Top Vegas sports bettor, family to pay $4.2M forfeiture

After being found guilty of playing part in an illegal gambling operation dealing with multi-millions in cash, Glen Cobb has now been sentenced. Cobb was sentenced to a year of probation just yesterday and will have to pay a $4.2 million forfeiture to the United States government along with his parents and stepdaughter.

Charles and Anna Cobb, the parents of Glen as well as Monica Namnard, his stepdaughter, pled guilty to misdemeanor chargers back in April. However, all four will have to share payment based on a ruling by United States District Judge Richard Boulware. A payment of $4.2 million is due to the government based on their involvement in the illegal operation.

Top Vegas sports bettor, family to pay $4.2M forfeiture

Cobb was also ordered by the judge to allow his computers to be monitored by probation officers thorough his year of probation. This will be done to ensure that no illegal wagers are placed with off-shore sports books.

The $4.2 million forfeiture judgement was incentive for Cobb to keep from dealing with any operations off-shore, according to the sports bettor. The family were subject to banishment from casinos by federal prosecutors with an argument in the court papers stating allowing the individuals to enter the casinos could be compared to allowing a fox into a hen house. However, Boulware refused to order the banning as it would harm the family’s livelihood. The defense team argued that while the family did have betting operations offshore, most of their business was conducted at Las Vegas casinos and completely legal.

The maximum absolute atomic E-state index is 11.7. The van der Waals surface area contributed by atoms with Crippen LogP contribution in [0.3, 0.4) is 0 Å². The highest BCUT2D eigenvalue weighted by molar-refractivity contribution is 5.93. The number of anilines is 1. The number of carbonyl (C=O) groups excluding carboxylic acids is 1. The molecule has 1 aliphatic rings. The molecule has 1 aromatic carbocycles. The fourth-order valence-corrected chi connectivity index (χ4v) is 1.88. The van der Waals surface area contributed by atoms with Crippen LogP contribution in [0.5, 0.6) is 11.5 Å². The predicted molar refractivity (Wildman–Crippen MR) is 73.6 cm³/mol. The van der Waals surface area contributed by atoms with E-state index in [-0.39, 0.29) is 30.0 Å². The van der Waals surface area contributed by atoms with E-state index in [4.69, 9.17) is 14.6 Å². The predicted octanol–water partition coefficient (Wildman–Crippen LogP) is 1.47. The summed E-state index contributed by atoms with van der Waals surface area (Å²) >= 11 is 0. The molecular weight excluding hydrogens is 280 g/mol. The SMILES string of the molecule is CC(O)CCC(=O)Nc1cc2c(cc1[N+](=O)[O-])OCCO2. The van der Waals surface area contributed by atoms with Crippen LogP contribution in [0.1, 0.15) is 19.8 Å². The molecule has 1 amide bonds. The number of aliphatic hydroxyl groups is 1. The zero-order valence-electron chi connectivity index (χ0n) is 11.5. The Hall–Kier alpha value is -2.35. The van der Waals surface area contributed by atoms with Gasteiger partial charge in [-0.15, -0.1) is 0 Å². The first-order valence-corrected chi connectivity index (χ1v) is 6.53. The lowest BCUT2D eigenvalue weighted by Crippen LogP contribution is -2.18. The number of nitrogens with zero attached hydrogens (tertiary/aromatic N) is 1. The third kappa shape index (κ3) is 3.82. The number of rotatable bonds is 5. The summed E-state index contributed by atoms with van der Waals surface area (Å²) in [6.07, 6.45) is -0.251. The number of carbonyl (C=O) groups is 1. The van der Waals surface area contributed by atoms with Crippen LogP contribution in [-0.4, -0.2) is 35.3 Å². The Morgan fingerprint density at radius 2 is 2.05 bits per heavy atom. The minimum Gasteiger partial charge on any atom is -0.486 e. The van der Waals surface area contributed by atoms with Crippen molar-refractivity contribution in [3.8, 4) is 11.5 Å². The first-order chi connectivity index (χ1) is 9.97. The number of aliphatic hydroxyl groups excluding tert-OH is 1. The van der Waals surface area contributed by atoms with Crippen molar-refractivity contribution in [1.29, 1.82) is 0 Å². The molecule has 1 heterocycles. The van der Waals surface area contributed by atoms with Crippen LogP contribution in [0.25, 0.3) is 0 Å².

The company of the Cobb family was found to have been engaged in illegal betting with at minimum, one offshore gambling site from early 2011 to late 2013. $13.2 million was seized in 2013 during raids of the Cobb family and Boulware has now ordered $9 million be returned to the family.

The four family members were originally charged with felonies but the charges were dropped after each individual agreed to a plea. The investigation of the Cobb family first came to light last year after a federal magistrate judge began to criticize the government efforts to keep the entire $13.2 million that was seized by the Secret Service and the IRS.